Monday, June 30, 2014

Other Men's Women

Mary Astor, Regis Toomey
US 1931. D: William Wellman. Story+SC: Maude Fulton. DP: Barney McGill. ED: Edward M. McDermott. C: Grant Withers (Bill), Mary Astor (Lily), Regis Toomey (Jack), James Cagney (Ed), Joan Blondell (Marie), Fred Kohler (Haley), J. Farrell MacDonald (Peg Leg), Lillian Worth (cameriera), Walter Long (Bixby). P: Warner Bros Pictures, Inc., The Vitaphone Corp. 35 mm. 70'. From: Filmoteca Eşpañola
    Viewed with e-subtitles in Italian by Sub-Ti at Cinema Jolly, Bologna, Il Cinema Ritrovato, 30 June 2014

Gina Telaroli (Il Cinema Ritrovato, 2014, catalogue and website): "Daniel Kasman (for William A. Wellman: A Dossier) writes: "The films of William A. Wellman may be suffused with, live, and breath aviation - the director being an aviator himself - but the transport they most resemble isn't the airplane but the boxcar. Those railway cars, like the city apartments named after their spatial arrangement, are constructed like Wellman makes movies: a chain of discrete segments. In Wellman's cinema, each single scene is a car in each train-length feature, and it's even quite possible that each car could be rearranged and rigged to connect to whatever follows it". The opening scene of Other Men's Women perfectly encapsulates this metaphor for watching an entire Wellman feature: a train approaches a diner and a lively train operator named Bill (Grant Withers) jumps off and counts the cars as they pass. In the diner, Bill eats his lunch and flirts with a waitress (who knowingly and enthusiastically lobbies his lazy serves back at him) - when he goes to hop back on board he tosses her a piece of gum and a catchphrase: "Have a little chew on me". It's a deceptively breezy scene for a film that eventually pivots to focus on, like so many Wellman pictures, the hopelessness and bitterness of life. But despite this, or perhaps precisely because of it, Other Men's Women is full of the immediacy of experience, as Wellman frequently shifts the tone of the picture at will and highlights the physical. Labor bonds the characters together - as they dig holes to plant pea pods, fix buttons, and give each other haircuts - and tears them apart, as Regis Toomey's Jack sadly discovers after a fight with Bill, his coworker and best friend, aboard a moving train. At other points, Wellman simply observes the aftereffects of life lived hard, showcasing a neighbor's peg-leg or a landlady's stutter. The cast is pleasure personified, with incredible (and under-appreciated) turns by Withers, Toomey, and a radiant (and young) Mary Astor, plus early and striking appearances from James Cagney and Joan Blondell. The constantly evolving expression on Blondell's face, from pure joy to pure despair, in a scene where she and Withers drunkenly discuss their future, is reason enough to watch Other Men's Women over and over again." Gina Telaroli (Il Cinema Ritrovato, 2014, catalogue and website)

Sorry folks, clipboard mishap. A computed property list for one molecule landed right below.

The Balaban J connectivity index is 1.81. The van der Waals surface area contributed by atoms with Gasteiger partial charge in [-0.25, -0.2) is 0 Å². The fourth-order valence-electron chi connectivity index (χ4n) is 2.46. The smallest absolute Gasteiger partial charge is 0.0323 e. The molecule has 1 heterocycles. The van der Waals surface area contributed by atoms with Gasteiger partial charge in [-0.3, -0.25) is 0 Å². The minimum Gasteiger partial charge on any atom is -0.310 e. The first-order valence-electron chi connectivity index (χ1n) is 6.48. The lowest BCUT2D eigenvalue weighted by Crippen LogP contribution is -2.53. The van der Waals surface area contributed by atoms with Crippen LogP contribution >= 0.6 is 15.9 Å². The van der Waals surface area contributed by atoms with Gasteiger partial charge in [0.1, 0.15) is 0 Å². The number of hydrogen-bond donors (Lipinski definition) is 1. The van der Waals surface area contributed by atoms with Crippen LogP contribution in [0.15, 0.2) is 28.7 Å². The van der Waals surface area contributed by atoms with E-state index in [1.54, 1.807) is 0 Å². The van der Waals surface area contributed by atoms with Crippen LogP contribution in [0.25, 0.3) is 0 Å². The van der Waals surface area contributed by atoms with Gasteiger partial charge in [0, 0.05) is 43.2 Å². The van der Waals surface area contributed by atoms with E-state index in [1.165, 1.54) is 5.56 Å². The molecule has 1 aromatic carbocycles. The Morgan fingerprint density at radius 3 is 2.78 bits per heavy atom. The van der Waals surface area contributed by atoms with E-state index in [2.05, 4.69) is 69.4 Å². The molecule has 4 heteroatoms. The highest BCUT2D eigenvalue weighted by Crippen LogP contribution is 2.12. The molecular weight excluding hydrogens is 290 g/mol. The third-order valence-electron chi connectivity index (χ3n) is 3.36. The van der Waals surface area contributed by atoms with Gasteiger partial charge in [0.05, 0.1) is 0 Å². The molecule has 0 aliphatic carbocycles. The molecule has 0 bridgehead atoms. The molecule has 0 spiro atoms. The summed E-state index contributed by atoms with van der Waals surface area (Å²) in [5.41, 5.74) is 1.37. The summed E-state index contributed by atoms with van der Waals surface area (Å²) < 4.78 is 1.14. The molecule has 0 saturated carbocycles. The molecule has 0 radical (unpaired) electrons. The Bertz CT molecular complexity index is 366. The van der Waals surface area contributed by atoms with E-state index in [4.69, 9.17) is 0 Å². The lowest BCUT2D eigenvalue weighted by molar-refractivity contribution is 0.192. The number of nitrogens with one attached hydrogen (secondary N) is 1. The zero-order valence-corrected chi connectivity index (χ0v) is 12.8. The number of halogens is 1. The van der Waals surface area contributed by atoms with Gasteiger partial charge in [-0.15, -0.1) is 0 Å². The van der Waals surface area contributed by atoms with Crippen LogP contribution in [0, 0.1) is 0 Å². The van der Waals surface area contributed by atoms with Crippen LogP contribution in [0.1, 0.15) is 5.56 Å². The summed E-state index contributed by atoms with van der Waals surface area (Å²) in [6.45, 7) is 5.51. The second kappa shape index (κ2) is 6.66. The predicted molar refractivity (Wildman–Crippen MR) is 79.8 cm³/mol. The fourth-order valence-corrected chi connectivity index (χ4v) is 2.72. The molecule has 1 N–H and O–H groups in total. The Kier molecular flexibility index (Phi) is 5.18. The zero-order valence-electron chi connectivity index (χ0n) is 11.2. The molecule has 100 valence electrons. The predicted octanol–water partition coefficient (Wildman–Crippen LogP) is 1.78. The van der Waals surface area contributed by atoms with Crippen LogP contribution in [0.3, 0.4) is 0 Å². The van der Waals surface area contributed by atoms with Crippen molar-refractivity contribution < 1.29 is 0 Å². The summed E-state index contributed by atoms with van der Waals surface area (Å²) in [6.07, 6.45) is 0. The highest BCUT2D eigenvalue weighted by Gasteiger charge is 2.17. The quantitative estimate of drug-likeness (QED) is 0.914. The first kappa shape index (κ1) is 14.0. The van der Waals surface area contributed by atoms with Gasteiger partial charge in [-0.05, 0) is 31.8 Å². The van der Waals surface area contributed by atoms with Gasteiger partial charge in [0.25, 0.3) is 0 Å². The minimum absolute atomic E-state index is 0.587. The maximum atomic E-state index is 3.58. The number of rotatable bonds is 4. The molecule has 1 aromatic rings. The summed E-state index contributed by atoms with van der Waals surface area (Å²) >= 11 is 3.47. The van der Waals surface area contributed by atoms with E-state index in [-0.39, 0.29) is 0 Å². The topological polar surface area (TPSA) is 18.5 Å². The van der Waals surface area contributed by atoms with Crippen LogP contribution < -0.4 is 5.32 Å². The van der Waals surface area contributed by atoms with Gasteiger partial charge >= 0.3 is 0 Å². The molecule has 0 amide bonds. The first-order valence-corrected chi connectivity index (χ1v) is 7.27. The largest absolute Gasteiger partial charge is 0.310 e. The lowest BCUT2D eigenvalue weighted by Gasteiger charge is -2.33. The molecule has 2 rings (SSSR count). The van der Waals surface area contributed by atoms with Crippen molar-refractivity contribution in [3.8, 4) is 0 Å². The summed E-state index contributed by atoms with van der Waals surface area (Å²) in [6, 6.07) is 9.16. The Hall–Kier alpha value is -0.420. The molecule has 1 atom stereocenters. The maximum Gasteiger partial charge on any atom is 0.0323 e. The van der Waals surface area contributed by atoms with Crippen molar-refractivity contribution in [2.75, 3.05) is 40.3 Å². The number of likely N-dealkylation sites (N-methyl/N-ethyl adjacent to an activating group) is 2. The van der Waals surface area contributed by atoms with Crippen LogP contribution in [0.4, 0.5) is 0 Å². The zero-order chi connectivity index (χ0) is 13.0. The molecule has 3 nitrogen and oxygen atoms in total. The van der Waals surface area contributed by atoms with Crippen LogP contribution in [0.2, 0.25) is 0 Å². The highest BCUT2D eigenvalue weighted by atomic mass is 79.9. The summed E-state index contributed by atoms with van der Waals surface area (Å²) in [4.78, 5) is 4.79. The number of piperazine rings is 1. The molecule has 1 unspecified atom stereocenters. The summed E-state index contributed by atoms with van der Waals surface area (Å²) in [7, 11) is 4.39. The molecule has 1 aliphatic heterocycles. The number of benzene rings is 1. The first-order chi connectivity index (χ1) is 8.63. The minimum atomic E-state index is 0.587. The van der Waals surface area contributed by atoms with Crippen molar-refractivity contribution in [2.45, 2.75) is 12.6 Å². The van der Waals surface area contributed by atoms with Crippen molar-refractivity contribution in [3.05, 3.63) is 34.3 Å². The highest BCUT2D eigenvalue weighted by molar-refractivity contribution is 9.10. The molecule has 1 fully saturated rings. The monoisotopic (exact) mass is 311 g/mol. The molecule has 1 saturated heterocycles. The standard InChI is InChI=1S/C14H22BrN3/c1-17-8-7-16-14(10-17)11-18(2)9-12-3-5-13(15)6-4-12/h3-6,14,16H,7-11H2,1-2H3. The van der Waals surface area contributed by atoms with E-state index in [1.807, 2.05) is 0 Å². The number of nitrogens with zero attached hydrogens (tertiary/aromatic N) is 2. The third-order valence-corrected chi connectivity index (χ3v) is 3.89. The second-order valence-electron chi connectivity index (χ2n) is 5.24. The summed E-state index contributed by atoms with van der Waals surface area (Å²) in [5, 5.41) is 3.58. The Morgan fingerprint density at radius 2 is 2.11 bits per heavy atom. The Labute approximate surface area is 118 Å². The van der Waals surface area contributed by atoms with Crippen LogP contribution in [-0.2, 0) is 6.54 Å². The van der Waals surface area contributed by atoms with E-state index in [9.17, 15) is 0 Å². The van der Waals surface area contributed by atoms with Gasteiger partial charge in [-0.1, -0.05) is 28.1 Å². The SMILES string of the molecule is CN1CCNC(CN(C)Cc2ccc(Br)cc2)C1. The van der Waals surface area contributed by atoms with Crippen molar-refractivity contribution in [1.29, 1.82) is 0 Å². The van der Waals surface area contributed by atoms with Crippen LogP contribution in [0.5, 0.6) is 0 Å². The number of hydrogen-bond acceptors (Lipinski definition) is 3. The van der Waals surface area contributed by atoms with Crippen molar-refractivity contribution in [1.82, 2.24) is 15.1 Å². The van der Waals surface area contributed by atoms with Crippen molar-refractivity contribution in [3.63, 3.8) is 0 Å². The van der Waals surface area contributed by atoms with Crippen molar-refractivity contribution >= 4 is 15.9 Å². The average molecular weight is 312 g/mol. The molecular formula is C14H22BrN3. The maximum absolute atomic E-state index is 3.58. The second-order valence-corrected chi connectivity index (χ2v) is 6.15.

AA: Although William Wellman's signature vehicle was inevitably the airplane, trains are also prominent in his films (Beggars of Life, Other Men's Women, Wild Boys of the Road).
    In Other Men's Women Wellman enters La Bête humaine territory.
    It starts in comedy mode. There is a bravura introduction to Bill who has breakfast and a moment of flirt with a café waitress while his freight train is moving along by the station; he catches the last car and runs on the roof of the cars back to his engine.
    The relaxed, wisecracking approach goes on as he brings his drunken colleague Jack to his home. Jack has his hair cut (clumsily) by Bill's wife Lily (Mary Astor in a non-glamorous role).
    Jack and Lily kiss each other playfully (they do so because there is no conscious attraction between them), and suddenly they know it's no longer a play anymore. Lily bursts into tears. Something has been broken forever. Jack distances himself from the couple. Nothing is said, but from the awkward silences Bill senses that there is something wrong. Wellman and his actors show psychological insight in the handling of this development.
    The La Bête humaine territory starts when Bill is blinded by steam. There is a rainstorm, and the railway bridge is being battered by a flood. The blind Bill takes an engine with an urgent delivery. He hits Jack and throws him out of the engine. The bridge crashes, and Bill and his train fall into the river.
    Much later Jack and Lily meet briefly in a café scene similar to the opening. Catching the last car, Jack hops happily on the roofs to his engine.

A swiftly moving low budget Warner Bros. programmer. There is a gritty feeling of reality, there are several long takes, the camera is sometimes fumbling, there are rough edges which are part of this film's charm.

A brilliant print. The audience was startled by frames of melting film just before the train catastrophe; perhaps marks of print damage in a previous screening.

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